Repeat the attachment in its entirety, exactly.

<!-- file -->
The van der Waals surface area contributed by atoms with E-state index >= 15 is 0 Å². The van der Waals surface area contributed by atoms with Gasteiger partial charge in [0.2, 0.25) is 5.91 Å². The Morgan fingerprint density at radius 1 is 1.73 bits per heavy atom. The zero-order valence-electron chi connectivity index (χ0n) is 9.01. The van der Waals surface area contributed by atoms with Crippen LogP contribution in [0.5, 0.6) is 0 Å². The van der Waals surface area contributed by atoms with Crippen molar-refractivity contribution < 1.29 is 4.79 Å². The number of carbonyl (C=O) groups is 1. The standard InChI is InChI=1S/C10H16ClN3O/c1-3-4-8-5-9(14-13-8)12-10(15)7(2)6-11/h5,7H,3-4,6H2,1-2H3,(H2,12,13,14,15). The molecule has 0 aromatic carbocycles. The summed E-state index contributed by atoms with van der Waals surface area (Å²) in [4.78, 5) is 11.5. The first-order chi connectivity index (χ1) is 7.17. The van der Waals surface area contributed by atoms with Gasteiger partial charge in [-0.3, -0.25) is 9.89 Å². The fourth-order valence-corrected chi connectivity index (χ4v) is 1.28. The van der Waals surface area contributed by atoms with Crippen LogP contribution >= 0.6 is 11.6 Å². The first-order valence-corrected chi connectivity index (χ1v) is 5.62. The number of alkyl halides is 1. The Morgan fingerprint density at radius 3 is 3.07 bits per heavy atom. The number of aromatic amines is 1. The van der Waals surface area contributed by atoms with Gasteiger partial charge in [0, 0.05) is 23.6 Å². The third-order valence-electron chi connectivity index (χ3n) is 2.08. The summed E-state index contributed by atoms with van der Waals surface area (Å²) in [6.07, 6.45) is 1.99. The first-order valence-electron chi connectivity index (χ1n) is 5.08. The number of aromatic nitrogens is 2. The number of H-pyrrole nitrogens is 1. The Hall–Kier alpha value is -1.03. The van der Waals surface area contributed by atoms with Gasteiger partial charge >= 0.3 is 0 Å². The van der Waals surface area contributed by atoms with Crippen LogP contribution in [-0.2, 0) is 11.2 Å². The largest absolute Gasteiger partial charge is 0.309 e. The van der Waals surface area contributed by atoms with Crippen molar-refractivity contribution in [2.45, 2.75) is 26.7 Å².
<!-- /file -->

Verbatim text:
The van der Waals surface area contributed by atoms with E-state index >= 15 is 0 Å². The van der Waals surface area contributed by atoms with Gasteiger partial charge in [0.2, 0.25) is 5.91 Å². The Morgan fingerprint density at radius 1 is 1.73 bits per heavy atom. The zero-order valence-electron chi connectivity index (χ0n) is 9.01. The van der Waals surface area contributed by atoms with Crippen LogP contribution in [0.5, 0.6) is 0 Å². The van der Waals surface area contributed by atoms with Crippen molar-refractivity contribution < 1.29 is 4.79 Å². The number of carbonyl (C=O) groups is 1. The standard InChI is InChI=1S/C10H16ClN3O/c1-3-4-8-5-9(14-13-8)12-10(15)7(2)6-11/h5,7H,3-4,6H2,1-2H3,(H2,12,13,14,15). The molecule has 0 aromatic carbocycles. The summed E-state index contributed by atoms with van der Waals surface area (Å²) in [4.78, 5) is 11.5. The first-order chi connectivity index (χ1) is 7.17. The van der Waals surface area contributed by atoms with Gasteiger partial charge in [-0.3, -0.25) is 9.89 Å². The fourth-order valence-corrected chi connectivity index (χ4v) is 1.28. The van der Waals surface area contributed by atoms with Crippen LogP contribution >= 0.6 is 11.6 Å². The first-order valence-corrected chi connectivity index (χ1v) is 5.62. The number of alkyl halides is 1. The Morgan fingerprint density at radius 3 is 3.07 bits per heavy atom. The number of aromatic amines is 1. The van der Waals surface area contributed by atoms with Gasteiger partial charge in [0, 0.05) is 23.6 Å². The third-order valence-electron chi connectivity index (χ3n) is 2.08. The summed E-state index contributed by atoms with van der Waals surface area (Å²) in [6.07, 6.45) is 1.99. The first-order valence-electron chi connectivity index (χ1n) is 5.08. The number of aromatic nitrogens is 2. The number of H-pyrrole nitrogens is 1. The Hall–Kier alpha value is -1.03. The van der Waals surface area contributed by atoms with Gasteiger partial charge >= 0.3 is 0 Å². The van der Waals surface area contributed by atoms with Crippen LogP contribution in [-0.2, 0) is 11.2 Å². The largest absolute Gasteiger partial charge is 0.309 e. The van der Waals surface area contributed by atoms with Crippen molar-refractivity contribution in [2.45, 2.75) is 26.7 Å².